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This is why it's ever so important to make sure you're paying attention to as much as possible while you're driving, within reason of course.
Tip 3: Practice Your "Chameleon Eyes"
Similar to Tip 2, you'll find nearly everyone will tell you that you need to "keep your eyes on the road", but I've yet to really hear anyone get more specific than that. Yes, when you're driving, you do want to pay attention to the road ahead, but there is certainly much more than you need to keep a conscious tab on than just the road ahead.
For example, if you were to only keep your eyes on the road ahead of you, you might not see the person speeding up behind you just as you're trying to merge into the lane to your left. That means you won't have those vital seconds you need to move back into your original lane and avoid that highway bomber before it's too late. Checking your rearview and side mirrors approximately every 10 seconds could mean the difference between avoiding an accident by miles and waking up in a gurney wondering how you got into a hospital room.
The only way around automotive accidents like these (which are caused by other driver's poor driving habits) is to make sure you're intentionally aware of what's going on around you. The best way to maintain that awareness is to consciously make sure you'll consistently checking your rearview mirror, side mirrors and blind spot, while also looking several cars ahead to see if traffic stops, and paying especially close attention to any cross streets, crosswalks, and cars in front of you.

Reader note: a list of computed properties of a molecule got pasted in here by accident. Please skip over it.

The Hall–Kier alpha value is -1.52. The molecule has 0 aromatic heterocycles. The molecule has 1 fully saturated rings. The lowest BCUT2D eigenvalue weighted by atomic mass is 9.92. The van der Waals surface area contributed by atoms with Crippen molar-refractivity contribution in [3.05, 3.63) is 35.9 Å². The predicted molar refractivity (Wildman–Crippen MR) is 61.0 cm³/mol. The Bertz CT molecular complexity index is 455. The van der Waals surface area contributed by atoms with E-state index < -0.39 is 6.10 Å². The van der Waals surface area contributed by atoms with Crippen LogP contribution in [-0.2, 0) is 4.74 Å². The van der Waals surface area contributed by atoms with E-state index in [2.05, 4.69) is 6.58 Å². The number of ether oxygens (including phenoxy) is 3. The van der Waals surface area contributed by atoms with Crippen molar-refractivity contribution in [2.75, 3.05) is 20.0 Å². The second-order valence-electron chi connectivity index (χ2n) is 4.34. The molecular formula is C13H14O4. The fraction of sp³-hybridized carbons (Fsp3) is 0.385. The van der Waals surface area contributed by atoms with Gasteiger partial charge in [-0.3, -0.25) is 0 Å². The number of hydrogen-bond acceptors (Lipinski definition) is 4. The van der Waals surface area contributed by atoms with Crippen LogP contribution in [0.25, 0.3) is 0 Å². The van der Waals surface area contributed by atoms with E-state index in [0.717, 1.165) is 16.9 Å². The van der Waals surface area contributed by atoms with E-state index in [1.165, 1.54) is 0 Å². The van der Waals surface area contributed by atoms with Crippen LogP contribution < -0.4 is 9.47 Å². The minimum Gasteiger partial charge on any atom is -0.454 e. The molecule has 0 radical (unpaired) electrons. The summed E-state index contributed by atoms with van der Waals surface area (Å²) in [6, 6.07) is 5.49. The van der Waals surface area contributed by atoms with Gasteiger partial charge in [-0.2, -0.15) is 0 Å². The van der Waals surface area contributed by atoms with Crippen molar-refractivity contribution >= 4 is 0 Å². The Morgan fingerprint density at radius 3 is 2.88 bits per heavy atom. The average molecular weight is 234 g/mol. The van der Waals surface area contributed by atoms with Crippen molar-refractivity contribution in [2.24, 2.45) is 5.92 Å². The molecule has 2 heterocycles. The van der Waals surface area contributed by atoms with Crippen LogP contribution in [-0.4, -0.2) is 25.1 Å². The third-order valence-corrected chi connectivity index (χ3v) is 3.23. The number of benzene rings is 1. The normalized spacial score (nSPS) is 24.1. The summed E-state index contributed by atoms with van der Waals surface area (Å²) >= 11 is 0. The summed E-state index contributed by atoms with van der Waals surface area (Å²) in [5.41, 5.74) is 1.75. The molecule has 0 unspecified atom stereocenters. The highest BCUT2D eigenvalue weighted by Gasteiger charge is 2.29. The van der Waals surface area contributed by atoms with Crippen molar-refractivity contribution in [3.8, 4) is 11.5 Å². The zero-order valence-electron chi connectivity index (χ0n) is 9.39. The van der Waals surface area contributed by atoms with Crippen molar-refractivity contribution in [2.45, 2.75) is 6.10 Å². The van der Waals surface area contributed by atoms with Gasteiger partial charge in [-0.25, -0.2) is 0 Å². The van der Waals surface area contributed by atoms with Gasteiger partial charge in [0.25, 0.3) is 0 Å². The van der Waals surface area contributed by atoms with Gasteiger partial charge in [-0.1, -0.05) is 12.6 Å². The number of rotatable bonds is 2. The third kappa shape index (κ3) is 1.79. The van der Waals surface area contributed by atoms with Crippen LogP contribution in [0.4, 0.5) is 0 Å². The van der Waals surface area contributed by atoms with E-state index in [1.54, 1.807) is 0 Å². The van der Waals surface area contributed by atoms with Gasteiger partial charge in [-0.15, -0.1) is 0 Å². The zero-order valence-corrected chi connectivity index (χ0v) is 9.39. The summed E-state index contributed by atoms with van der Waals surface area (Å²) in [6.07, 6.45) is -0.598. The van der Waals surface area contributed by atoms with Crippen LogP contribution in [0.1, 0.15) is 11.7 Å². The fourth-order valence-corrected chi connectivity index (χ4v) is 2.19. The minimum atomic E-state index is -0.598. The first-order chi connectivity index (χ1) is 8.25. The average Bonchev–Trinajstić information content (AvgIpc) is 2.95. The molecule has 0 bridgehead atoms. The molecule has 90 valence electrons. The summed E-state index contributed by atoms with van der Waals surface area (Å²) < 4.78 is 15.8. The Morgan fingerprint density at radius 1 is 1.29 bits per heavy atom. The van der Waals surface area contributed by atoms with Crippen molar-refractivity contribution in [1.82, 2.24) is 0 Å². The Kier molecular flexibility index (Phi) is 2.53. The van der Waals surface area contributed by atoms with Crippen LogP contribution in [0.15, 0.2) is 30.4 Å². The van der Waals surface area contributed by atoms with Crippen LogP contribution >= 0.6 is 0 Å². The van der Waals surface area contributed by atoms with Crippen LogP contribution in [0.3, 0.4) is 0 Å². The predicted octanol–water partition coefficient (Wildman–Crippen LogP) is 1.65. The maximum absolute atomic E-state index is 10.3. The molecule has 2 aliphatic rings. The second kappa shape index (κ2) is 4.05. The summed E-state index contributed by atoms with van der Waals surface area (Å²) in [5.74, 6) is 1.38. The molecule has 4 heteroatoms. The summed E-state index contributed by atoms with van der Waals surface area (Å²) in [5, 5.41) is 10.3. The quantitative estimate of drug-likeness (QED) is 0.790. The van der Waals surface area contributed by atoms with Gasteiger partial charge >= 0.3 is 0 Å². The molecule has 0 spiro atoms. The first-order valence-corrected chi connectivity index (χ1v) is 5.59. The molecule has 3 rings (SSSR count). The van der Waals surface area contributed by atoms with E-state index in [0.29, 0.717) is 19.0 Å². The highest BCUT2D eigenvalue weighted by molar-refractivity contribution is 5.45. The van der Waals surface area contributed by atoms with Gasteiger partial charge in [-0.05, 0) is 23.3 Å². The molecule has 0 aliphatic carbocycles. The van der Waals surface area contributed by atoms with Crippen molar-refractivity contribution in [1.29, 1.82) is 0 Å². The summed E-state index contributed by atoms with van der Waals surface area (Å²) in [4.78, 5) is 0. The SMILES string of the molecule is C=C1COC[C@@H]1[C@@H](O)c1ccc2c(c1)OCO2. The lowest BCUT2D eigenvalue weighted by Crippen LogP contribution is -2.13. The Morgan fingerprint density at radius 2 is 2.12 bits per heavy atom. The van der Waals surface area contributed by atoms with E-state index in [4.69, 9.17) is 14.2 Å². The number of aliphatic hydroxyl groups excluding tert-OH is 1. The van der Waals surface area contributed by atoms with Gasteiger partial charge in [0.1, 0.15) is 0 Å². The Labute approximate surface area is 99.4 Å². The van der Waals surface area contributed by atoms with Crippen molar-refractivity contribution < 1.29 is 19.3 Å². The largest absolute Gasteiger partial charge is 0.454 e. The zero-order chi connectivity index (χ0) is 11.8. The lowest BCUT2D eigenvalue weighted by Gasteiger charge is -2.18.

I like to call this the "Chameleon Eyes" because that's what a safe driver looks like when they are actively paying attention to the road. It's one of several especially helpful driving tips that are least talked about with newer drivers; thankfully, it's not hard to understand or to develop the lifelong habit.
As time goes on, you'll find yourself thinking about everything going on around you when you're actively driving and not distracted. You're inner monologue might be noticing things like:
Did I use the turn signals back there?
Oh look! A stop sign coming up . . .
Watch out for that pedestrian who shouldn't be crossing the road up there!
Over time, you learn to develop this skill either way. You're ahead of the game if you learn it from a parent or driving teacher, or even just now while reading this article. Though even if you're not lucky enough to catch the tip ahead of time, you'll find that the road will teach you to actively pay attention to the world around your car, as you experience nutty other drivers on your own.
So, whether you're just getting out onto the road for one of the first few times, or if you've been on the road for a while and are looking to build up your ability to avoid automotive collisions and drive distraction free, this tip is for YOU. The lowered hassles from fewer accidents on the road will just be a bonus for the rest of the world.
This content is accurate and true to the best of the author’s knowledge and is not meant to substitute for formal and individualized advice from a qualified professional.
© 2017 Wrench Wench